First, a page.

Focus on Changes You Should Make
Take the beam out of your own eye first
Doug Britton, MFT
It’s normal to focus on changes others should make
If you’re like most people, when you have a problem with someone else, you focus on what that person did wrong. You think the problem would get better if the other person would change. Yet read what Jesus said:
Why do you look at the speck of sawdust in your brother’s eye and pay no attention to the plank that is in your own eye? How can you say to your brother, “Let me take the speck out of your eye,” when all the time there is a plank in your own eye? You hypocrite, first take the plank out of your own eye, and then you will see clearly to remove the speck from your brother’s eye. (Matthew 7:3-5)
The same verse is translated in the King James version as:
And why beholdest thou the mote that is in thy brother’s eye, but considerest not the beam that is in thine own eye? Or how wilt thou say to thy brother, Let me pull out the mote out of thine eye; and, behold, a beam is in thine own eye? Thou hypocrite, first cast out the beam out of thine own eye; and then shalt thou see clearly to cast out the mote out of thy brother’s eye. (Matthew 7:3-5)
Jesus said we must first focus on our own shortcoming, on changes we need to make. This is not to say that those around us don’t have faults, bad habits and sins. They do. But despite that, God wants us to focus first on our part.
Evaluate yourself: Do you use any of these excuses?
Do you use any of the following excuses for focusing on others? Rate yourself from 0 to 10 on each one. As you read, substitute “he,” “she,” “his” and “her” where appropriate.
- “0” means “I never think (or say) this.”
- “10” means “I think (or say) this a lot.”
“It is all her fault.” My score (0-10): _____
It probably is not. It is extremely rare that one person is completely right and one person is completely wrong. Honestly confront your own faults, even if you think you are only one percent wrong and the other person is ninety-nine percent wrong.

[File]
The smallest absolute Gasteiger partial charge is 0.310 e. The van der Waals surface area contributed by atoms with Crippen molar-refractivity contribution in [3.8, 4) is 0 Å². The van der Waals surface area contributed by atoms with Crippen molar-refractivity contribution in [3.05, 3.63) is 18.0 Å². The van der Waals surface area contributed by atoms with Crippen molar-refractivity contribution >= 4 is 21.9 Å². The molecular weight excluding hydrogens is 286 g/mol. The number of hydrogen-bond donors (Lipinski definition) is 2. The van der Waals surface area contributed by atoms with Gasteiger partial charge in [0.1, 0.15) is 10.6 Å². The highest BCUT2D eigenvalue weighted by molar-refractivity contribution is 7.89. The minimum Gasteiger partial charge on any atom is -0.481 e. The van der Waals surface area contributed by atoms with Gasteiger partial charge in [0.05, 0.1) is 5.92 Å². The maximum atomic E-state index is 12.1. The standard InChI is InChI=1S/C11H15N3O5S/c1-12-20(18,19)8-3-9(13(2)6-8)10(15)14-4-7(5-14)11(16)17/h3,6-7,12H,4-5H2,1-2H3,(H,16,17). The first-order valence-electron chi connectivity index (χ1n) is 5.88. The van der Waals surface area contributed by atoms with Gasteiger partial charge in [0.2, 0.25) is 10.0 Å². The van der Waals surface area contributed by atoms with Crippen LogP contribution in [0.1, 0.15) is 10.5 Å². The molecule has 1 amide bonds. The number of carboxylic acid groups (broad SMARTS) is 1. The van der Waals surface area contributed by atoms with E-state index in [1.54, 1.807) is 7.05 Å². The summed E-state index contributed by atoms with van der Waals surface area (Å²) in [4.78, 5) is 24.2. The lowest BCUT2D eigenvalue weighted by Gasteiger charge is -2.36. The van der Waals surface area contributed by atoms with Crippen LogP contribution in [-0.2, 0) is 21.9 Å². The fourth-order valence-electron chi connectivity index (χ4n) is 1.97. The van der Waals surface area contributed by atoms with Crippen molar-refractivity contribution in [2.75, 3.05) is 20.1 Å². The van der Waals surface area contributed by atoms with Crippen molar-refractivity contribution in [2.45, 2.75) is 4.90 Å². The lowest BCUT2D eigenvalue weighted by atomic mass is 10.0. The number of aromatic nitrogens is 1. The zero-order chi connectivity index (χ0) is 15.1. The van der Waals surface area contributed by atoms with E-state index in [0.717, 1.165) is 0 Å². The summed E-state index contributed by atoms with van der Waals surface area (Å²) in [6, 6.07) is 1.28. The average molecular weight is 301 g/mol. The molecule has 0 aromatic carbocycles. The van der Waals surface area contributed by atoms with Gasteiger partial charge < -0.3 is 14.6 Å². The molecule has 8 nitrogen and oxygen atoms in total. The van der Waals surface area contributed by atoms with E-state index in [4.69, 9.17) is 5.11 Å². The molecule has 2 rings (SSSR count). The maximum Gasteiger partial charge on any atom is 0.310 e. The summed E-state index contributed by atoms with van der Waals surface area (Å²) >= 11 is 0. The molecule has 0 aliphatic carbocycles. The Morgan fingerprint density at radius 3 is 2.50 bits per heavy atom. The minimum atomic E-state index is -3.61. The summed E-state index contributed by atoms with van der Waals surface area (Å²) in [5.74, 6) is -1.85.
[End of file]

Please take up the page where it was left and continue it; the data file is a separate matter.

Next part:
“Sure, I get angry, but it’s only because of how she treats me.” My score (0-10): _____
When you say this, you are excusing your own sins by blaming them on the other person. Adam blamed his wife when God confronted him for sinning (Genesis 3:11-12), but God did not accept his excuse (Genesis 3:17-19). Nor will God accept your excuses.
Regardless of what others do, you need to respond in a Christ-like manner. Paul wrote, “Do not repay anyone evil for evil” (Romans 12:17). He went on to write, “Do not be overcome by evil, but overcome evil with good” (Romans 12:21).
“I am too angry to look at myself.” My score (0-10): _____
The Bible says that you must overcome your anger and not use it as an excuse to sin. Paul wrote, “In your anger do not sin. Do not let the sun go down while you are still angry, and do not give the devil a foothold” (Ephesians 4:26-27). If you do not accept your bad temper as a personal problem, you will always find reasons to be mad at others, since everyone is imperfect. You need to:
- Confess that you have an anger problem.
- Ask for forgiveness from God and from others.
- Learn how to react to irritations or disappointments lovingly.
“I need to confront his sin.” My score (0-10): _____
Yes, sometimes we need to confront others’ sins. But this should be rare. Look again at Matthew 7:3-5 and you will see three elements:
- First, you must take the plank out of your own eye.
- Then you can see clearly.
- Once you see clearly, you can lovingly remove the speck from someone else’s eye.
If you try to remove the speck from the other person’s eye without first taking the plank out of your eye, you cannot see clearly and will hurt the other person. Paul made a similar point in Galatians 6:1 when he wrote, “Brothers, if someone is caught in a sin, you who are spiritual should restore him gently.”